The following essays are extracts of monthly articles written for the Syracuse Track Club newsletter by Dr. Dan Wnorowski. Please see below.



Mountaineering Experience

Exactly one year ago, and six months into a contributing role in the STC newsletter, Mike asked me to write about my Peru climbing experience. I have had a difficult time with this task, wondering how to fit a mountaineering piece into a runner’s newsletter. Now, twelve months have passed and I have returned from another adventure, this time on Mount McKinley, North America’s highest peak, and I am still searching for an angle that will bring this experience into a relevant focus for Central New York runners. What has climbing 20,000-foot peaks got to do with running? The answer is “everything”, and at the same time, “nothing”.

I have run all the local races: the Goat, the Boilermaker, Caz 4th of July, etc. I have run a number of marathons, including New York, Boston and Salt Lake City. I very much enjoy running, and it continues to supplement my training regimen. Too big to be fast, I have been frustrated about my inability to become more competitive than the top 10-15th percentile. Three years ago, however, I began to raise the stakes in another game I enjoyed: mountain climbing. I began hiking in the Adirondack and White Mountains as a boy, encouraged by my dad. My fervor steadily increased as I achieved my goal of climbing all 46 New York peaks 4,000-feet and greater. Soon, I found myself soloing in the winter. Next, I went west, in search of loftier summits, and climbed Mount Rainier, obtaining mountaineering training in the process at a week long “expedition seminar”. Last year, I travelled to Peru to climb in the Ishinca Valley, followed by a tragedy-marred attempt at the 22,000+-foot Huascaran. And now, this year, it was off to McKinley. Up went the ante.

Throughout all of my climbing though, running has retained a key role in my life, though racing has been subverted to mountaineering, at least for the time being. Three-hour plus marathons have been overshadowed by twenty-hour treks or sixteen-hour summit days. Yet, without the knowledge that this person could indeed finish a 26+ mile run in a strong manner, the confidence required to attempt these major climbs would certainly be lacking. Much of long-distance running is mindset and attitude, balanced upon a sturdy training base. In my opinion, this is even more so in mountaineering. Mount McKinley drove this lesson home in July, when we moved rapidly up the 20,320’ peak to 14,200’ camp, but found further progress seriously impaired by the weather. Although our team reached 17,200’, day after day passed without a weather window that would permit a safe summit bid. It requires an extreme positive mental attitude and utmost patience to preserve one’s sanity in such a situation, and I feel fortunate to have been able to lean on prior running experiences for the patience and mental stamina that saw us through those long days of waiting.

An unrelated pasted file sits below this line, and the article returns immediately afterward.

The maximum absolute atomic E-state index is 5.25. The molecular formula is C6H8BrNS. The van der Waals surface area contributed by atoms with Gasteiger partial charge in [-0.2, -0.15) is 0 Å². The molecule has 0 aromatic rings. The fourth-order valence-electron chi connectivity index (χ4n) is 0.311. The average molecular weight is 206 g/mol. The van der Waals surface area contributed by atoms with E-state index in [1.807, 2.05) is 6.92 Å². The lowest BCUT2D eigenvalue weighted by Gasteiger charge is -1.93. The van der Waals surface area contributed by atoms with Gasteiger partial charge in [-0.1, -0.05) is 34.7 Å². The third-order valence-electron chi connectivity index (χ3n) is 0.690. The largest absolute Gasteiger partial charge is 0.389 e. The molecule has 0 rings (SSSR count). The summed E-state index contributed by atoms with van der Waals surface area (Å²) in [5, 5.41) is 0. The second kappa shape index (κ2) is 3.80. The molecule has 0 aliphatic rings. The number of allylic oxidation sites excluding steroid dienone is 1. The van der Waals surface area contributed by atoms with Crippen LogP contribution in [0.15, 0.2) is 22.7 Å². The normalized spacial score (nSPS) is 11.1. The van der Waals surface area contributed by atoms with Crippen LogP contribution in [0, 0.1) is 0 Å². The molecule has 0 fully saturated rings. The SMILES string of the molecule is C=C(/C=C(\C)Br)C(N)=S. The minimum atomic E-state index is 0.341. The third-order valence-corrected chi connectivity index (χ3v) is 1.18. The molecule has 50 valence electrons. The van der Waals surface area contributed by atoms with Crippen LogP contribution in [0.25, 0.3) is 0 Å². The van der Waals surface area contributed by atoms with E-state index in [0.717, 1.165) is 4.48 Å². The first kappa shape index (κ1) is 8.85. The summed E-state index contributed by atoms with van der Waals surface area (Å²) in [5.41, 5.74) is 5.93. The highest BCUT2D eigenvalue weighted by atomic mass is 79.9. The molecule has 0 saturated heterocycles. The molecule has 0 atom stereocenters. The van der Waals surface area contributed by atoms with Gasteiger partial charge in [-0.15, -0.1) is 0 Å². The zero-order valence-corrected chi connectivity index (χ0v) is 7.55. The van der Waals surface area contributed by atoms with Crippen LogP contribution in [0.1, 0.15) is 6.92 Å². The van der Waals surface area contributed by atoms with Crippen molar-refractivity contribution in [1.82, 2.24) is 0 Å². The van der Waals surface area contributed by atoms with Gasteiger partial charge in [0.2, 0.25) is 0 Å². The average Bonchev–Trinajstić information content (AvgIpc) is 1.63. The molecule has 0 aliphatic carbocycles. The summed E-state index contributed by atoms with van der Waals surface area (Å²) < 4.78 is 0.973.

Climbing mountains and long-distance running are both aerobic sports. However, beyond this, the activities diverge greatly. Above 12,000’, it is difficult to walk fast, to say nothing of running. Above 15,000’, one often has to take two breaths for each step. One needs to be content with a slower pace. In fact, the “rest step” climbing technique incorporates a slow, methodical plodding that allows a short rest period with each step. This is a far cry from running, where much of the gait cycle is actually spent with both feet off the ground! On the other hand, heart rates of 90+% of maximum can be sustained for hours during both activities, despite the differences in velocities.

Running is certainly helpful in preparing the climber for big mountain ascents. However, I have learned (perhaps the hard way), that the two most important training tactics for climbing are training with a load (backpack), as one usually is lugging 50-100 pounds of gear up these peaks, and training at altitude (if possible), or at least planning to climb slowly above 8,000’. A simple rule of thumb for avoiding altitude sickness is avoiding an increase in sleeping altitude more than 1,000’ per day, on average. You can climb as high as you like each day, but you should not sleep more than 1,000’ higher than you slept the evening before (“climb high, sleep low”). Obviously, running does not help much with either of these two principles. Slow ascents allow time for acclimatization, a process by which the body adapts to altitude via mechanisms such as increasing the proportion of blood that is red blood cells (the hematocrit), increasing the breathing (ventilation) rate and heart rate, etc. Elite runners, and bicyclists, often take advantage of these mechanisms by training at altitude, usually over 5,000’. One loses adaptations at about 1,000’ of altitude effect per day. In other words, physiologic acclimatization to 8,000’ of training lasts about eight days after return to sea level. Easy come, easy go? More next time: glacier travel (staying out of the crevasses), sprinting up 60 degrees incline at 62 degrees latitude at 16,000’, why the guides didn’t think marathoners make good mountaineers, etc.